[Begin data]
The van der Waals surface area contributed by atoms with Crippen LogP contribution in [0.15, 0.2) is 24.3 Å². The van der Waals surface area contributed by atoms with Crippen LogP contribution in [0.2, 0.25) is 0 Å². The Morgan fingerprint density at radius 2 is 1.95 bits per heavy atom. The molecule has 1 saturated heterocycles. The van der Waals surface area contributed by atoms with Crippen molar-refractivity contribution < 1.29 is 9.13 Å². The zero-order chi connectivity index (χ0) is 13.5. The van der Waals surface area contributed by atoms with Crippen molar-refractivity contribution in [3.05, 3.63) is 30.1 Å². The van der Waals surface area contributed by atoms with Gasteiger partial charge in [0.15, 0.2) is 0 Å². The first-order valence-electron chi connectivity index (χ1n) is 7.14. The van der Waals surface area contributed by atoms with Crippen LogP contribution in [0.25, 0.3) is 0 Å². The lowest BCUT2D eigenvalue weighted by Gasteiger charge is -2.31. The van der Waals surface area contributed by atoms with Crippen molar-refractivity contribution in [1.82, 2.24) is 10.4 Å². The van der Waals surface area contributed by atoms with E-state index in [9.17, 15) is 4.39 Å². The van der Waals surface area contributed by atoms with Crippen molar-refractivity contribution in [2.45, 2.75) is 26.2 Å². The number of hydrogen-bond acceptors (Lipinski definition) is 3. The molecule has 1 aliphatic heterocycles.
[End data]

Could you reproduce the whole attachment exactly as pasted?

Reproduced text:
The van der Waals surface area contributed by atoms with Crippen LogP contribution in [0.15, 0.2) is 24.3 Å². The van der Waals surface area contributed by atoms with Crippen LogP contribution in [0.2, 0.25) is 0 Å². The Morgan fingerprint density at radius 2 is 1.95 bits per heavy atom. The molecule has 1 saturated heterocycles. The van der Waals surface area contributed by atoms with Crippen molar-refractivity contribution < 1.29 is 9.13 Å². The zero-order chi connectivity index (χ0) is 13.5. The van der Waals surface area contributed by atoms with Crippen molar-refractivity contribution in [3.05, 3.63) is 30.1 Å². The van der Waals surface area contributed by atoms with Gasteiger partial charge in [0.15, 0.2) is 0 Å². The first-order valence-electron chi connectivity index (χ1n) is 7.14. The van der Waals surface area contributed by atoms with Crippen LogP contribution in [0.25, 0.3) is 0 Å². The lowest BCUT2D eigenvalue weighted by Gasteiger charge is -2.31. The van der Waals surface area contributed by atoms with Crippen molar-refractivity contribution in [1.82, 2.24) is 10.4 Å². The van der Waals surface area contributed by atoms with E-state index in [9.17, 15) is 4.39 Å². The van der Waals surface area contributed by atoms with Crippen molar-refractivity contribution in [2.45, 2.75) is 26.2 Å². The number of hydrogen-bond acceptors (Lipinski definition) is 3. The molecule has 1 aliphatic heterocycles.